Journal of the American Heart Association 2018 03 237(6) pii e007800
Collateral arteries provide an alternative blood supply and protect tissues from ischemic damage in patients with peripheral artery disease. However, the mechanism of collateral artery development is difficult to validate.
METHODS AND RESULTS
Collateral arteries were visualized using micro-x-ray computed tomography. Developmental characteristics were assessed using confocal microscopy. We conducted a single-center, retrospective, observational study and assessed the dilatation of collateral arteries on ischemic sides. We quantified the vascular volume in both ischemic and nonischemic legs. A prominent increase in vascular volume was observed in the ischemic leg using a murine hind-limb ischemia model. We also performed qualitative assessment and confirmed that the inferior gluteal artery functioned as a major collateral source. Serial analysis of murine hind-limb vessel development revealed that the inferior gluteal artery was a remnant of the ischial artery, which emerged as a representative vessel on the dorsal side during hind-limb organogenesis. We retrospectively analyzed consecutive patients who were admitted for the diagnosis or treatment of peripheral artery disease. The diameter of the inferior gluteal artery on the ischemic side showed significant dilatation compared with that on the nonischemic side.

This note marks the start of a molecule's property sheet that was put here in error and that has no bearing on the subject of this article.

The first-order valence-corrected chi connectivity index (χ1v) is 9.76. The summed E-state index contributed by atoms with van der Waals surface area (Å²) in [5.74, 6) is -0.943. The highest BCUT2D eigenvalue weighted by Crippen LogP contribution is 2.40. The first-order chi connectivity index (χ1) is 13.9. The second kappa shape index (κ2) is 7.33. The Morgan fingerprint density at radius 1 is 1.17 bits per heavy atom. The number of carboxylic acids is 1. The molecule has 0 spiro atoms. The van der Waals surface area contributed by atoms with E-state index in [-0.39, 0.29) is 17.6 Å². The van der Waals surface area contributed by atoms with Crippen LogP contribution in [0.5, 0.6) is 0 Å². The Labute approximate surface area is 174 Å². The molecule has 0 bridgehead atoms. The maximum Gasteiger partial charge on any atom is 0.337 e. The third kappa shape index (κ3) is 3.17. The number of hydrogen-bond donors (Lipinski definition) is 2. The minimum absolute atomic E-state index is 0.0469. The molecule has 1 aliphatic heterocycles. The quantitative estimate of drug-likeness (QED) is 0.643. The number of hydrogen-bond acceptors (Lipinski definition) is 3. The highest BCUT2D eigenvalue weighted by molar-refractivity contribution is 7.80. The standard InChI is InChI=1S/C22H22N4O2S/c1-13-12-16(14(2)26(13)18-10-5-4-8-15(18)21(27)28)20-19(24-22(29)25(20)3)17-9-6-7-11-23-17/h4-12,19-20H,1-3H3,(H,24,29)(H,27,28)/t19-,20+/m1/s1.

Our findings indicate that an embryonic remnant artery can become a collateral source under ischemic conditions. Flow enhancement in the inferior gluteal artery might become a novel therapeutic approach for patients with peripheral artery disease.